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The plantar fascia, a thick band of tissue that connects the toes and the heel, becomes inflamed when too much stress is placed on the arch of the foot. According to the Mayo Clinic, approximately 90 percent of plantar fasciitis sufferers recover with conservative (nonsurgical) treatment in just a few months. If you experience pain in the heel or sole of one or both feet, especially when you first arise in the morning, home treatments may assist in relieving the pain. Call your health care provider if there is no improvement after two weeks, or if you experience swelling, numbness, tingling or redness in the heels, toes or feet.
When you experience intense pain, stay off your feet and put them up for several hours a day to relieve the strain on the plantar fascia. When you are able to return to your exercise routine, avoid overexercising. Reduce the distances you walk or run, or switch to a low-impact activity such as swimming or cycling to avoid straining the plantar fascia.
Apply an icepack to the painful area three or four times a day for up to 20 minutes to relieve pain and inflammation. Massaging the sole and heel with an ice cube several times a day is also helpful.
According to the Mayo Clinic, over-the-counter arch supports relieve the tension on the plantar fascia, Achilles tendon and calf muscles by redistributing your weight during movement. Some manufacturers offer arch support with magnets, but there is no reliable evidence that these products are more effective than those without magnets.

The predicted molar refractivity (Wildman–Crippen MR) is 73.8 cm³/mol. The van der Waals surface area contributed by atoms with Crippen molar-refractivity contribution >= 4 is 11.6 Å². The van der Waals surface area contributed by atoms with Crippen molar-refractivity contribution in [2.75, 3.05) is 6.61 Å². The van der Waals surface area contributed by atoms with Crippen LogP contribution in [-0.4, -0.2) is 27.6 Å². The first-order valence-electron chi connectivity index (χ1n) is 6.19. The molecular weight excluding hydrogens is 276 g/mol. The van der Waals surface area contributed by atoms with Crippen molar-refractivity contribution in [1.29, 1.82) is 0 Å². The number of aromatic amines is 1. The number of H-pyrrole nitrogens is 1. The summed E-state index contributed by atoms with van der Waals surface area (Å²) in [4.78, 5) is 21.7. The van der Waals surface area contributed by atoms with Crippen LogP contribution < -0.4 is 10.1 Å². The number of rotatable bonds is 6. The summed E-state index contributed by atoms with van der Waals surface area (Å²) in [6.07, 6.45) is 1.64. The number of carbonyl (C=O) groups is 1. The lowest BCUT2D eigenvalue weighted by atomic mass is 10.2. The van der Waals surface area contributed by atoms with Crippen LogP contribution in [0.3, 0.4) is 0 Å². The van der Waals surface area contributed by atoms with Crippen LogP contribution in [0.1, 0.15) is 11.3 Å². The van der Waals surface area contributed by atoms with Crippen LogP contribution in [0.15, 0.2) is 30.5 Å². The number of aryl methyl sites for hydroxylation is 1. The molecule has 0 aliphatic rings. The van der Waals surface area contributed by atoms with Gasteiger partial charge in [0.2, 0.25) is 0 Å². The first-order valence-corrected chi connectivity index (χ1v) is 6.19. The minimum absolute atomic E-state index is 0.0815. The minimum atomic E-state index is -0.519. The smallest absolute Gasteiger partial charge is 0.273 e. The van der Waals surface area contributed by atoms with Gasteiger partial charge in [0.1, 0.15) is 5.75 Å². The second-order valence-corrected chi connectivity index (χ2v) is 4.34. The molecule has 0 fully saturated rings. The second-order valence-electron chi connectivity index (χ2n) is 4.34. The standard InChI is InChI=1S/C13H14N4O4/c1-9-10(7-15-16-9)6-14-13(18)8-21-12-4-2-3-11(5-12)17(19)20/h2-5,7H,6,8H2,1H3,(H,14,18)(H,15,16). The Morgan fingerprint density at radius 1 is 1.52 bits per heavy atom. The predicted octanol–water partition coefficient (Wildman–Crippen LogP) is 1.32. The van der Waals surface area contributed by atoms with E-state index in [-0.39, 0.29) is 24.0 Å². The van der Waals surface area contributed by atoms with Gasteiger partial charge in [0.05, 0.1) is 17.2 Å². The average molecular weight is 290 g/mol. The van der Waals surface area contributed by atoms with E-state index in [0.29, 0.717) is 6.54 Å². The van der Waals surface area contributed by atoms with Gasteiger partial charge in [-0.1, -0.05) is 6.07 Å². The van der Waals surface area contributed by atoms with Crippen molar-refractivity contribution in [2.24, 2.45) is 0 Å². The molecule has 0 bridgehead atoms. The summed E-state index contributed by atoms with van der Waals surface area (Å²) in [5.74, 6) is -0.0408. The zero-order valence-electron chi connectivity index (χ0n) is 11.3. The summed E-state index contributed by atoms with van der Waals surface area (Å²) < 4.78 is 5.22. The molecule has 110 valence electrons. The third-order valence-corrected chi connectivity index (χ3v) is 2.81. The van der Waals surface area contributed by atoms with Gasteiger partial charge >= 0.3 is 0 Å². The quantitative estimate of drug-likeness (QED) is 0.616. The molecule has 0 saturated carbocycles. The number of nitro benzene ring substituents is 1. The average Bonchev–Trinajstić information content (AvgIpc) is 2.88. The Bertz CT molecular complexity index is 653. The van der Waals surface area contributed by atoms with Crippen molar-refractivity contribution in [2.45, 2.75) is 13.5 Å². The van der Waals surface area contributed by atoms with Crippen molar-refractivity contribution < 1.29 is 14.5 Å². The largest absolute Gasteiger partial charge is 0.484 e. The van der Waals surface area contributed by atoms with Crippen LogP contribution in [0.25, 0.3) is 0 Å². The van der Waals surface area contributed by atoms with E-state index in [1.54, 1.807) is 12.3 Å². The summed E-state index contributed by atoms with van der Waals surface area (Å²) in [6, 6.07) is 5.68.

The University of Illinois recommends stretching exercises to reduce tension along the arch of the foot. Warm up first, then stretch gently without bouncing. Do two to three sets of each exercise per day, six to seven days a week. Calf stretches, heel stretches and arch stretches all will help ease the pain of plantar fasciitis.
Over-the-counter medications such as ibuprofen or acetaminophen may relieve the pain and inflammation of plantar fasciitis. Check with your health care provider if you have any reason to believe that these medications may not be safe for you.
Support Your Feet
According to the American Podiatric Medical Association, our feet absorb hundreds of tons of pressure in an average day, making them the most injury-prone part of our bodies. Wearing protective and supportive shoes is essential for good foot health, particularly when injury has occurred. Shoes should have a low to moderate heel, and good arch and heel support. Don’t go barefoot, even in the house, and stay away from ballet flats, flip-flops and worn-out running shoes.
Commercially available night splints stretch the plantar fascia while you sleep, helping the tissue to heal.